In promoting "I'm a Song," Jim Lauderdale put out a satirical video with his band in which he dons a trucker's cap and celebrates the creation of "bro-grass." The good-natured video served to show how Lauderdale doesn't fit in with what's most popular in Nashville these days, but listen to his latest - a wonderful, 20-song album - and you know the in-demand songwriter certainly can't be that unpopular. Lauderdale had a hand in writing each song here (his co-writers include Elvis Costello, Robert Hunter, Odie Blackmon, Bobby Bare and John Oates), and every listen reveals another impressive song.
"Hello, my name is Mr. Sunshine," he sings on the leadoff track, "Let's Have a Good Thing Together," a stomping honky-tonk number that has Lauderdale conjuring his inner Buck. The fun continues on the swaggering, low-down "Past It," which promotes floor-rolling as a method to overcome rough patches. More reflective songs such as "The Feeling's Hanging On," the slow-burning "The Day the Devil Changed," (one of several songs featuring the great James Burton on guitar) and the title track are equally engaging, and show Lauderdale's excellent versatility as a songwriter and singer. Guest vocalists include Lee Ann Womack ("Doin' Time in Bakersfield" and "A Day With No Tomorrow"), Patty Loveless ("Today I've Got the Yesterdays") and, best of all, Buddy Miller on "I Lost You," an Elvis Costello co-write.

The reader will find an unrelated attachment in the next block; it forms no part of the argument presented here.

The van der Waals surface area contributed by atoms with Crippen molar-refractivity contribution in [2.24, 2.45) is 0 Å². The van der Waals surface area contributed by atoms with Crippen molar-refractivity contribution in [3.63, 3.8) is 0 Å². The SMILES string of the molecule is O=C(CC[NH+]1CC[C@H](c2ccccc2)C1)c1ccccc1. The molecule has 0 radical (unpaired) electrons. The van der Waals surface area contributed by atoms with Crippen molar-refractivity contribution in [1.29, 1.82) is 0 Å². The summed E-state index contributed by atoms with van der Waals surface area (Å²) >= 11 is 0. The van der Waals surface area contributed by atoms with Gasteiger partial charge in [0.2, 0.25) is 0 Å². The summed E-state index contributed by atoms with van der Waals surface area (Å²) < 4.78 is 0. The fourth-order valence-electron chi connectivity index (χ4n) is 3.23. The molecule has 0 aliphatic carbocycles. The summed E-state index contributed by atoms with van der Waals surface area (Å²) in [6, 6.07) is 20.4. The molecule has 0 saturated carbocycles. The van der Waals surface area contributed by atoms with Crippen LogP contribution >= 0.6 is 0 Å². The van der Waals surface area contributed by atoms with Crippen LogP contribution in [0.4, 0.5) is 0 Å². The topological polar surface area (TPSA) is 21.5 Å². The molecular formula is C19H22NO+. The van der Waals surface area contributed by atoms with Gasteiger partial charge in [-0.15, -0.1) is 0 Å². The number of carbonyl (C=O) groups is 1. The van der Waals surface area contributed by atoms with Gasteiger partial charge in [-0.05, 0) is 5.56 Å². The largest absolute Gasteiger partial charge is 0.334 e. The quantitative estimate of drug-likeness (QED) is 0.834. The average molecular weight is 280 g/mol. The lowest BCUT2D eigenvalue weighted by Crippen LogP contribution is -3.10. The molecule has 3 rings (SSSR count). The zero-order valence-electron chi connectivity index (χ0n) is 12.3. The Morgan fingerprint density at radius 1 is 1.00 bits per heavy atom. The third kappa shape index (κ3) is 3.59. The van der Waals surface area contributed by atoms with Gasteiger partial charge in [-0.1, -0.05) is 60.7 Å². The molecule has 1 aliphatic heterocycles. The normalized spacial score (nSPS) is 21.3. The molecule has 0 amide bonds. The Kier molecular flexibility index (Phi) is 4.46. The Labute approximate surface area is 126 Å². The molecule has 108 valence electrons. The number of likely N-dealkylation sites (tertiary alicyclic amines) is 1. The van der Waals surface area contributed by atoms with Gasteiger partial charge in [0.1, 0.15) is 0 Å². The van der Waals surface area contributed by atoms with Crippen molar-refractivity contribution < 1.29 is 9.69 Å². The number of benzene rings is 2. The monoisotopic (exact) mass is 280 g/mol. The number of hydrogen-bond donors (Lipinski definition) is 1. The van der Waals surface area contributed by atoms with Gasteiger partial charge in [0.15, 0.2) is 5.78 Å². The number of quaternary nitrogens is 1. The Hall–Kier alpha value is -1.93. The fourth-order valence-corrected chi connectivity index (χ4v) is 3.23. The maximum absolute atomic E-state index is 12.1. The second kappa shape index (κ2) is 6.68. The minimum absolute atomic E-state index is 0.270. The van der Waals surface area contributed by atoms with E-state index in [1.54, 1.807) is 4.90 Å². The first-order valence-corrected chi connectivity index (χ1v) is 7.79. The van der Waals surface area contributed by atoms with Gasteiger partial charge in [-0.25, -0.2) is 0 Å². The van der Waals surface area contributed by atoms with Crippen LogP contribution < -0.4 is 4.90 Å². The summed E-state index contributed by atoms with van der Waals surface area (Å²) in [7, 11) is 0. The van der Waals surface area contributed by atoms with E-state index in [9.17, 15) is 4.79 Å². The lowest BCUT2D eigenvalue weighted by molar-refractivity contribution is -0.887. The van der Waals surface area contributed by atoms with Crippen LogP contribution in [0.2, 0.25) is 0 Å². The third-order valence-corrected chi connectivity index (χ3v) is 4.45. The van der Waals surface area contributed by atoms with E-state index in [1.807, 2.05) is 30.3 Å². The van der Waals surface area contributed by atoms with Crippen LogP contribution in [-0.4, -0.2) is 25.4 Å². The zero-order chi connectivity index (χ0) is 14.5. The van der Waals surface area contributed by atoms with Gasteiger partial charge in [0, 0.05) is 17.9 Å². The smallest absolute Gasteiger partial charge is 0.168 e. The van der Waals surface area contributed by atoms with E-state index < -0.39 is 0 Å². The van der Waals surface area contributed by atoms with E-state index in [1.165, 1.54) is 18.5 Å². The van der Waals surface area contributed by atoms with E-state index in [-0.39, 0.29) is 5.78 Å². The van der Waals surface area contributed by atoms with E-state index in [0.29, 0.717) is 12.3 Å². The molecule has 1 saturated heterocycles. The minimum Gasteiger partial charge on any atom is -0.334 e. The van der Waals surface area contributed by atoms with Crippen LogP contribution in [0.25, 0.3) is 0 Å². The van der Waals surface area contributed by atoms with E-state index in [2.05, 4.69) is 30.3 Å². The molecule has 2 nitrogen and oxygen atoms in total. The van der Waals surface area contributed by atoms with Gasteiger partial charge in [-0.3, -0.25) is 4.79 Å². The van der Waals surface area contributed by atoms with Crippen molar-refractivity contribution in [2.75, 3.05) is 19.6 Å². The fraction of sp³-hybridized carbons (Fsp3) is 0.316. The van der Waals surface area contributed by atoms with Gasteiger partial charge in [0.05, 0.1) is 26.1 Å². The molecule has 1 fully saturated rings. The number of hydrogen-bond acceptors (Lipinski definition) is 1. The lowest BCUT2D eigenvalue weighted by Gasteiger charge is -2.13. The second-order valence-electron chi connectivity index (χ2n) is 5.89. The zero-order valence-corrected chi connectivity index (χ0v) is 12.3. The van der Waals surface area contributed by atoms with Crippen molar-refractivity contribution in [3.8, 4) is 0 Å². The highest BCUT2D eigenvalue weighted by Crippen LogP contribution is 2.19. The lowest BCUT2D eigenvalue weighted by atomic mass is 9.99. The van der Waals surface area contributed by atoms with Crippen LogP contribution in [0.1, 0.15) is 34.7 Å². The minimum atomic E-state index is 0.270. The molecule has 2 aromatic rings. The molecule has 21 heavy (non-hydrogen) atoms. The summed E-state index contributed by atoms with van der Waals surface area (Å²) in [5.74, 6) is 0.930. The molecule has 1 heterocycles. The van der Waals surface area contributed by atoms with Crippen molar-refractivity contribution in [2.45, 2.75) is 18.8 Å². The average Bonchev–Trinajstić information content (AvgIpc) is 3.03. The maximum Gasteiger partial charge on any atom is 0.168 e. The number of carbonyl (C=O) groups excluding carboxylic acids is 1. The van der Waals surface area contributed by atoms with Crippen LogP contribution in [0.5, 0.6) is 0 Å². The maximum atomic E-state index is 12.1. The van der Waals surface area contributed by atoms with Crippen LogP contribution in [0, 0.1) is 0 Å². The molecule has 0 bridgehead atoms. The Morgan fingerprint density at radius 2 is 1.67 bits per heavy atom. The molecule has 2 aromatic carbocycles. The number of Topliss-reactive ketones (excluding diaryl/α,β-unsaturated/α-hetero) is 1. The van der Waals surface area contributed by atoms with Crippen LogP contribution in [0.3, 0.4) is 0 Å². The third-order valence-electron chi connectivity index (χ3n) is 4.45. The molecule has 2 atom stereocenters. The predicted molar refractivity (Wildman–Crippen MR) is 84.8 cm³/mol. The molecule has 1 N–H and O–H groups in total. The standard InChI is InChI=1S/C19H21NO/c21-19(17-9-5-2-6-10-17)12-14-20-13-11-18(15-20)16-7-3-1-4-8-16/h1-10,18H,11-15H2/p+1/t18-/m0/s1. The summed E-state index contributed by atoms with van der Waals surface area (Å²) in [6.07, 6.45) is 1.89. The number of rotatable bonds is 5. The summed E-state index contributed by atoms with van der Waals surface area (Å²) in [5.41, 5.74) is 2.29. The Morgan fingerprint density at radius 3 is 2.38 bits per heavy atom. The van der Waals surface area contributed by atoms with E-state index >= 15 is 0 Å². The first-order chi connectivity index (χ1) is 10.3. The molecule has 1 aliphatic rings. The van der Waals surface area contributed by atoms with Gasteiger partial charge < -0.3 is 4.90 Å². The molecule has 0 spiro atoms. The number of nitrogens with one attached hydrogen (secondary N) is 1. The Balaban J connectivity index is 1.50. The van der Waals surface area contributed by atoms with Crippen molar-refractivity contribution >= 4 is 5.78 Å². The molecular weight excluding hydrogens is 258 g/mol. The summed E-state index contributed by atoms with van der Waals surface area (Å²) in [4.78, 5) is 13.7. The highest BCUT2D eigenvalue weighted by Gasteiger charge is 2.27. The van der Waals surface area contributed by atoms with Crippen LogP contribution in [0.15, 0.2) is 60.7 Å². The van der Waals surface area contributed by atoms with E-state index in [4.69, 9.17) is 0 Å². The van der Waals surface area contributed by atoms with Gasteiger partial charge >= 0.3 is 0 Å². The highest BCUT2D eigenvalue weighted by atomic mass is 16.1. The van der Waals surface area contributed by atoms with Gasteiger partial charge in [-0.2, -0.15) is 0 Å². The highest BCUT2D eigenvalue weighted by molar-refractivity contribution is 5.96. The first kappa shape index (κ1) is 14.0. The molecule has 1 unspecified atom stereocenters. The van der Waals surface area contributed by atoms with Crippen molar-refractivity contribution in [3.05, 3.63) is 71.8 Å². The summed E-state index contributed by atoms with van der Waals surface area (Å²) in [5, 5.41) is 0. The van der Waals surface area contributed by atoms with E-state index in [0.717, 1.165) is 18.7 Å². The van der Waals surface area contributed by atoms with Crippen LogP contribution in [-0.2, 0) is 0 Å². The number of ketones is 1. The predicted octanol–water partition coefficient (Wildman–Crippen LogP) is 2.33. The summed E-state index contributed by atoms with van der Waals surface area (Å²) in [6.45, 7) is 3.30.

"Makin' Honey" is another standout, with a chorus that sort of recalls Wanda Jackson's immortal "Funnel of Love," and the jazzy "Let Him Come to You," which features co-writer Oates on acoustic guitar. Lauderdale is in fine voice for his reprisal of "The King of Broken Hearts," a tribute to Gram Parsons and George Jones (and also the name of a documentary about Lauderdale) that also has been recorded by George Strait and Lee Ann Womack. The defiant, album-ending "We Will Rock Again" takes Lauderdale out on the same rowdy note on which he began.